‘Fincen files’ underscore urgency of AML reform
The so-called “Fincen files” that circulated after a BuzzFeed News collaborative investigation revealed flaws in the global anti-money-laundering framework was, in fact, nothing new to the finance industry and enforcement authorities.
For years, those in the AML and countering the financing of terrorism (CFT) space have known much of what the article exposed: that millions of suspicious activity reports (SARs) are filed with authorities and very few become actionable; that enforcement authorities do not provide regular feedback to financial institutions; that financial institutions in most cases can’t legally share information about their clients; and criminals use loopholes to hide their identities behind corporate facades.
Despite institutions investing tens of billions of dollars into the fight against financial crime globally, stemming the tide of illicit flows remains incredibly challenging. The amount of money laundered globally each year is estimated to be 2% to 5% of global GDP, or $800 billion to $2 trillion in U.S. dollars, according to the United Nations Office on Drugs and Crime.
Of that, the system catches as little as 1%.
The AML framework’s effectiveness must be measured in terms of risk management and success. A 1% interdiction rate doesn’t look like success. This is why the Institute of International Finance and its more than 450 members have long advocated for a shift to an intelligence-led approach as an essential step toward improving outcomes.
There are three AML-related changes that could have an immediate impact: increased public/private sector cooperation; meaningful reforms to beneficial-ownership regimes; and the increased use of technology.
The latest news investigation detailed a frustrating lack of communication between the public and private sectors. Rather than a one-way dialogue that consists of filing SARs, it’s critical that the feedback loop between law enforcement and the private sector is strengthened. And that financial intelligence sharing partnerships are created in order to target risk management in a more effective way.
Financial institutions can be the eyes and ears, but law enforcement must position it for success. Leveraging the combined powers of the public and private sector is the only way to meaningfully curtail illicit cash flows and bring those responsible for these crimes to justice.
Access to thorough, transparent and accurate data is also essential. In many jurisdictions including the United States, it’s relatively easy to obscure the identity of individuals exercising control in a business relationship.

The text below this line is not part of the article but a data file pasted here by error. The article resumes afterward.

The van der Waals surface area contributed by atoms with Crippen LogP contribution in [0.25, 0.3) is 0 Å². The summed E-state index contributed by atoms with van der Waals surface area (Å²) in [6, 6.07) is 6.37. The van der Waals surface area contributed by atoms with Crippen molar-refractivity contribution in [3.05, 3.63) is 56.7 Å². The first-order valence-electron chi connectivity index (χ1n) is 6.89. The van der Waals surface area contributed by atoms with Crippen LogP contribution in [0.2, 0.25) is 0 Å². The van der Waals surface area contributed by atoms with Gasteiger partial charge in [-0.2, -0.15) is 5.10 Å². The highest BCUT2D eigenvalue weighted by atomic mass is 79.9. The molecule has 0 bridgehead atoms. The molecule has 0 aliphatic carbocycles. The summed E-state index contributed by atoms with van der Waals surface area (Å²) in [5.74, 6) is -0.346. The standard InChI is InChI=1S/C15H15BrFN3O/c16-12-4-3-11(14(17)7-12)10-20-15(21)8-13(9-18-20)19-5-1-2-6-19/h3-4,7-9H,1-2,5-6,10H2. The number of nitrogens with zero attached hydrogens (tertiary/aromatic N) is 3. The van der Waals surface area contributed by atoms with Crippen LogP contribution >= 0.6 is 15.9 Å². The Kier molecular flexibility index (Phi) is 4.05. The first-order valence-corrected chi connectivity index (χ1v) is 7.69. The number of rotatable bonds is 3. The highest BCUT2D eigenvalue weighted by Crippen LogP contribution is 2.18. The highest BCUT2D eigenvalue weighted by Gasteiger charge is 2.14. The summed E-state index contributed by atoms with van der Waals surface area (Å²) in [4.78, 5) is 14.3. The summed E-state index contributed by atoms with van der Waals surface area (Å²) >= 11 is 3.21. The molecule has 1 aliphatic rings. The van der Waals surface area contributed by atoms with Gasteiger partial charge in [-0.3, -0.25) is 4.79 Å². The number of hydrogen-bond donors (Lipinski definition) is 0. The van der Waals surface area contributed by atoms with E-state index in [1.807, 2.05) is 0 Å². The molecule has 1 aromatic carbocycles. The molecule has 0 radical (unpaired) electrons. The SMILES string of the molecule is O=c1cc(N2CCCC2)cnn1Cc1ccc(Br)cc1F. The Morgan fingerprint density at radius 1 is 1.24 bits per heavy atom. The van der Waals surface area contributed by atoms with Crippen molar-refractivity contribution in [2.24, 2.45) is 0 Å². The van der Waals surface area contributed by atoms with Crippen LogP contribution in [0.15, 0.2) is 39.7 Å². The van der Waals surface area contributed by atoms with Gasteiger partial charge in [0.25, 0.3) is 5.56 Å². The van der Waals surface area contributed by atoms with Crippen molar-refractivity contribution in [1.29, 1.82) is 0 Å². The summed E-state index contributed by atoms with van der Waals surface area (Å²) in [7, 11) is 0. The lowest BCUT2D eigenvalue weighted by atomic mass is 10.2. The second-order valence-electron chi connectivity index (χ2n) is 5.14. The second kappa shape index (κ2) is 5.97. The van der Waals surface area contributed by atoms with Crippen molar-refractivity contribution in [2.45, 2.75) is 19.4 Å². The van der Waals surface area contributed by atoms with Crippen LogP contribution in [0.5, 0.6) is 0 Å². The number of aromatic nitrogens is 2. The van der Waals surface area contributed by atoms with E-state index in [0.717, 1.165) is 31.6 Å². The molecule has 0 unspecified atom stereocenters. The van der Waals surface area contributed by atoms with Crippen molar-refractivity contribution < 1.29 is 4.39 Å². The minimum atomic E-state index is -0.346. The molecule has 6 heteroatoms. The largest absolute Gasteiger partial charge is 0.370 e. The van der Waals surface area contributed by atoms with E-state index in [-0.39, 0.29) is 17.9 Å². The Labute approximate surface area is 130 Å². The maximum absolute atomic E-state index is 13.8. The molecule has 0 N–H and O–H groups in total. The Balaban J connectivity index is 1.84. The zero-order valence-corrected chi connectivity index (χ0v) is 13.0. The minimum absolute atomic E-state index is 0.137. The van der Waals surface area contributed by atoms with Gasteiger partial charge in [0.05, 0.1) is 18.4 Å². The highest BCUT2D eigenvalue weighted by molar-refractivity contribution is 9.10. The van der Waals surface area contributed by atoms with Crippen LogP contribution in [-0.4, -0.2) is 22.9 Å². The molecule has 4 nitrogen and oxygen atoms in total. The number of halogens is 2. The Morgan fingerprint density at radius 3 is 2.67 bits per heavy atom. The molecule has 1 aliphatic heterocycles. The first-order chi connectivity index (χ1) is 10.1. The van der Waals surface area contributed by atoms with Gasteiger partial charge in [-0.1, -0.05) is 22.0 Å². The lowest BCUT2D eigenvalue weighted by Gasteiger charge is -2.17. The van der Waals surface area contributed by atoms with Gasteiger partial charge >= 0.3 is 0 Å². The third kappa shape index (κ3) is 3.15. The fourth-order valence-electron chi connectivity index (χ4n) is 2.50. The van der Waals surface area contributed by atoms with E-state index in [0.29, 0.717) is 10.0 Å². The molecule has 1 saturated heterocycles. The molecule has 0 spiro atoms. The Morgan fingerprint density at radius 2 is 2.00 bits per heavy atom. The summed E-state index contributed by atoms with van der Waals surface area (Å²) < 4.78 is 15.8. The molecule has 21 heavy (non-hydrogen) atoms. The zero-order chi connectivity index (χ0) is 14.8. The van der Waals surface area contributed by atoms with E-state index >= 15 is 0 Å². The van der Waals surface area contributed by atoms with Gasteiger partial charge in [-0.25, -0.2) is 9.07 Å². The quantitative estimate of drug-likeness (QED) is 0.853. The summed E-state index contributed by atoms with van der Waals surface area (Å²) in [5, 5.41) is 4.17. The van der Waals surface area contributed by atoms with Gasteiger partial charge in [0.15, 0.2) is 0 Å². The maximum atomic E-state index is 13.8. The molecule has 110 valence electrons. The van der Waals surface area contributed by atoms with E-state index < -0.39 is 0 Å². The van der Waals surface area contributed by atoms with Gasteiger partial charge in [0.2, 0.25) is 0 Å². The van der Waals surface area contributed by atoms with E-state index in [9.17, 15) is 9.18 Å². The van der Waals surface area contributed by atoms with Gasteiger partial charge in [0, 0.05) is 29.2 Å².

In response to feedback from the industry, Congress is considering a bill (called the Illicit Cash Act), which would create a secure beneficial-ownership registry of legal entities. This transparency will provide law enforcement and the private sector with needed information to help identify criminals looking to exploit the financial system.
The legislation also modernizes Treasury Department authorities and certain AML/CFT requirements, allowing financial institutions to better assist law enforcement in its efforts to detect and deter financial crime and terrorism.
Finally, all involved parties must continue to deploy, and then leverage, emerging technologies. Machine learning and digital identification in particular have bolstered financial institutions’ financial crime compliance and risk management efforts.
Machine learning techniques could address some of the challenges financial institutions are grappling with as it relates to the AML/CFT framework, such as reducing false positives and improving the effectiveness of transaction monitoring.
Similarly, policymakers should promote widespread implementation of digital identification — the process by which institutions compile data to build a unique profile for each customer. At the individual level, digital evaluation of identity documents could reduce fraud. For corporate accounts, digital identification could verify corporate ownership structures, which could then be reliably reused when applying for new products and services, for example.
These are not moonshot solutions. These proposals are practical, applicable and ready for deployment in any jurisdiction. It would make a big difference, not just for financial institutions and enforcement authorities, but for society as a whole.
The costs of financial crime are real and manifest in ways that are detrimental to the public good, such as through human trafficking, terrorism and drug smuggling. Policymakers must look beyond the headlines of the Fincen leaks and seize the opportunity to implement these long-needed changes.